Over on Twitch, I recently wrapped up a playthrough of Super Mario World 2: Yoshi’s Island. It’s a game that I’ve always held in high regard, but going through it now as an adult decades later further solidified its standing in my mind as an all-time great. What makes this one so special?
Gorgeous Art Direction
Pressured by Nintendo to create a game that looked more like Donkey Kong Country, Shigeru Miyamoto and company instead pressed forward with a distinct colouring book art style. Donkey Kong Country was mind-blowing for its time, but time hasn’t been as kind to its CG look. Yoshi’s Island looks as beautiful today as it did decades ago.
Yoshi and company burst out of the screen with vibrant colours, childish outlines, and distinct crayon strokes. Many of the game’s landscapes are carved with slopes to feel more organic. Everything animates so smoothly while giving everything a distinct punch of life. One minor detail I’ve failed to recognize up until now is Yoshi’s ducking animation. Nudging his head downward, it actually takes a split second for Baby Mario to follow suit. Every element of the game has a tremendous level of detail that gives the game life.
Though this game came out just before we moved into the world of 3D, Yoshi’s Island proved to be ahead of the curve. Its stylistic look would become en vogue many years later. Decades from now, when we’re all playing games in virtual worlds where real life and digital life bleed into one another, this game is still going to look great thanks to how much it appeals to our core design sensibilities.
Stellar Level Design
I remember at the time of its release being disappointed in the total number of worlds in Yoshi’s Island. Unlike Super Mario World and Super Mario 3 – both of which feature eight worlds – this one caps out at six. In exchange, Yoshi’s Island delivers larger and sprawling levels with a greater emphasis on exploration and puzzle-solving over twitch reflexes.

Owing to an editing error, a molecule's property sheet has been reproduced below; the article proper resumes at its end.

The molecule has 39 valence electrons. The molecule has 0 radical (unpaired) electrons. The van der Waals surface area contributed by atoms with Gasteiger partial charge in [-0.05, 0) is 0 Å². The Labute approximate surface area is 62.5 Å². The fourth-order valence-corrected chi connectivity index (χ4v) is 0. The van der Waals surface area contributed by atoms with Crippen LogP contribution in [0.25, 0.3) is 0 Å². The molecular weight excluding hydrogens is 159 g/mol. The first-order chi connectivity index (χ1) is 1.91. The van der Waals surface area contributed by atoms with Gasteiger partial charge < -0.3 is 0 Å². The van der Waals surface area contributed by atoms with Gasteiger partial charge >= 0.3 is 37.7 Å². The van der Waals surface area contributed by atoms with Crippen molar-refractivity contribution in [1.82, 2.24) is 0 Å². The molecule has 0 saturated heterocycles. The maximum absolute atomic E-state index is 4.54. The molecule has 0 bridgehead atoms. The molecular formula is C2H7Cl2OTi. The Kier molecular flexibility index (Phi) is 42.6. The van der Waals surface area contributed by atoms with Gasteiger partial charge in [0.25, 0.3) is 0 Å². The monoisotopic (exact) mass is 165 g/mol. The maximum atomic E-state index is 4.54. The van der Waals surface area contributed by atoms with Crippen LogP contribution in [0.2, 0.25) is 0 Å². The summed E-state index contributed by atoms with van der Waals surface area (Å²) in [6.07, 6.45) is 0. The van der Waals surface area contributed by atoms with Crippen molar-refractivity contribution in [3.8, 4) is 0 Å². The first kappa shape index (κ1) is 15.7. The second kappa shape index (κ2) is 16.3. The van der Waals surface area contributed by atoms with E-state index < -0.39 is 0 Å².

Red coins would become a staple of newer Super Mario games, but the mechanic started here as a means of encouraging further exploration and taking risks. Its biggest mechanical change comes from the more prevalent use of keys. Super Mario World introduced them simply as a way to unlock secret exits. In Yoshi’s Island, they’re oftentimes mandatory. Towards the end of the game, there are elaborate level designs that encourage you to explore the landscape and trigger events in specific sequences in order to get the key and progress forward. Though Yoshi’s platformers would transition towards being more kid-friendly, Yoshi’s Island is as challenging and rewarding as many of the best 2D Mario games out there.
Memorable Set Piece Moments
Though its graphics look kiddie in nature, the game was actually pushing the limits of what the Super Nintendo could do thanks to its persistent use of Mode 7 graphics, allowing games to dynamically scale, rotate, and transform sprites in a myriad of ways. Yoshi’s Island makes heavy use of the effect to create unique and epic gameplay experiences unlike anything from its time.
One of my all-time favourite levels in any video game is “Touch Fuzzy, Get Dizzy”. After touching a Fuzzy, Yoshi begins to hallucinate, with the entire world warping around him. Unable to stay balanced, Yoshi stumbles across the stage for the duration of the effect. It even compromises your ability to control the dinosaur, further amplifying the effect.
Towards the end of the game, Yoshi does the Super Mario Galaxy thing years before Super Mario Galaxy. Running around a tiny planet, Yoshi is technically running in place while the entire level rotates around him. The effect is incredibly striking, potentially dizzying, and undeniably cool.
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Closing the game out is an epic battle with Baby Bowser. Though the game gets you used to fighting larger versions of regular enemies, Baby Bower’s growth final growth spurt makes him dramatically larger than any enemy you’ve ever faced in any video game up to that point.
Charging the castle from miles away, you’re now launching giant eggs that will take seconds to either smack Baby Bowser or whiff. Furthermore, you have to account for your shot arc and Baby Bower’s changing distance. It’s very easy to shoot eggs over his head or come up short, forcing you to really get a hang of its revised shot mechanics. When Baby Bowser makes his final charge and you’ve have to nail that shot or die, it’s truly heart-pounding!
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Pushing the boundaries of technology and creativity, Yoshi’s Island still earns the chef’s kiss for being as fresh and exciting as it’s always been. If anything, its bold choices of the time helped it age better than the vast majority of its contemporaries. Whether you dig up an original cartridge or fish out your SNES Classic, Yoshi’s Island is worth revisiting or crossing off your bucket list.
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